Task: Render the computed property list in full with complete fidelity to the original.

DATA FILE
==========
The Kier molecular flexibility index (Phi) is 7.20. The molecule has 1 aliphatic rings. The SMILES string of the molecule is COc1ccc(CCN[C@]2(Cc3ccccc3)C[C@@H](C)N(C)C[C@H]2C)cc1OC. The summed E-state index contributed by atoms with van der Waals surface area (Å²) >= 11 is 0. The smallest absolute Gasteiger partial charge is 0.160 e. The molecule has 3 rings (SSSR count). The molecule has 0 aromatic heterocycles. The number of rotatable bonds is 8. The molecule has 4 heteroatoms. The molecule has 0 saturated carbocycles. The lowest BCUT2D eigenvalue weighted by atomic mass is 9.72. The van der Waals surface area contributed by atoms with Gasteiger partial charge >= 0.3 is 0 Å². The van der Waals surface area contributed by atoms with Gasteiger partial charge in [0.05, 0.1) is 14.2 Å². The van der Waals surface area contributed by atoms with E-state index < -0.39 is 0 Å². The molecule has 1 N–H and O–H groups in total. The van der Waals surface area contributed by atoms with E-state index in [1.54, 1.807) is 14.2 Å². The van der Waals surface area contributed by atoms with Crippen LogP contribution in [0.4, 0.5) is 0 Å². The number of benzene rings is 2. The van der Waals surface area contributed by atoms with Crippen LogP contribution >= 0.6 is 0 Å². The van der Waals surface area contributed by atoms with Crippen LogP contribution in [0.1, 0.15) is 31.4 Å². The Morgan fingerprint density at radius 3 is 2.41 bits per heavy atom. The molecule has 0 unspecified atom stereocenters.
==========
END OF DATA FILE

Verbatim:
The Kier molecular flexibility index (Phi) is 7.20. The molecule has 1 aliphatic rings. The SMILES string of the molecule is COc1ccc(CCN[C@]2(Cc3ccccc3)C[C@@H](C)N(C)C[C@H]2C)cc1OC. The summed E-state index contributed by atoms with van der Waals surface area (Å²) >= 11 is 0. The smallest absolute Gasteiger partial charge is 0.160 e. The molecule has 3 rings (SSSR count). The molecule has 0 aromatic heterocycles. The number of rotatable bonds is 8. The molecule has 4 heteroatoms. The molecule has 0 saturated carbocycles. The lowest BCUT2D eigenvalue weighted by atomic mass is 9.72. The van der Waals surface area contributed by atoms with Gasteiger partial charge >= 0.3 is 0 Å². The van der Waals surface area contributed by atoms with Gasteiger partial charge in [0.05, 0.1) is 14.2 Å². The van der Waals surface area contributed by atoms with E-state index < -0.39 is 0 Å². The molecule has 1 N–H and O–H groups in total. The van der Waals surface area contributed by atoms with E-state index in [1.54, 1.807) is 14.2 Å². The van der Waals surface area contributed by atoms with Crippen LogP contribution in [0.4, 0.5) is 0 Å². The number of benzene rings is 2. The van der Waals surface area contributed by atoms with Crippen LogP contribution >= 0.6 is 0 Å². The van der Waals surface area contributed by atoms with Crippen LogP contribution in [0.1, 0.15) is 31.4 Å². The Morgan fingerprint density at radius 3 is 2.41 bits per heavy atom. The molecule has 0 unspecified atom stereocenters.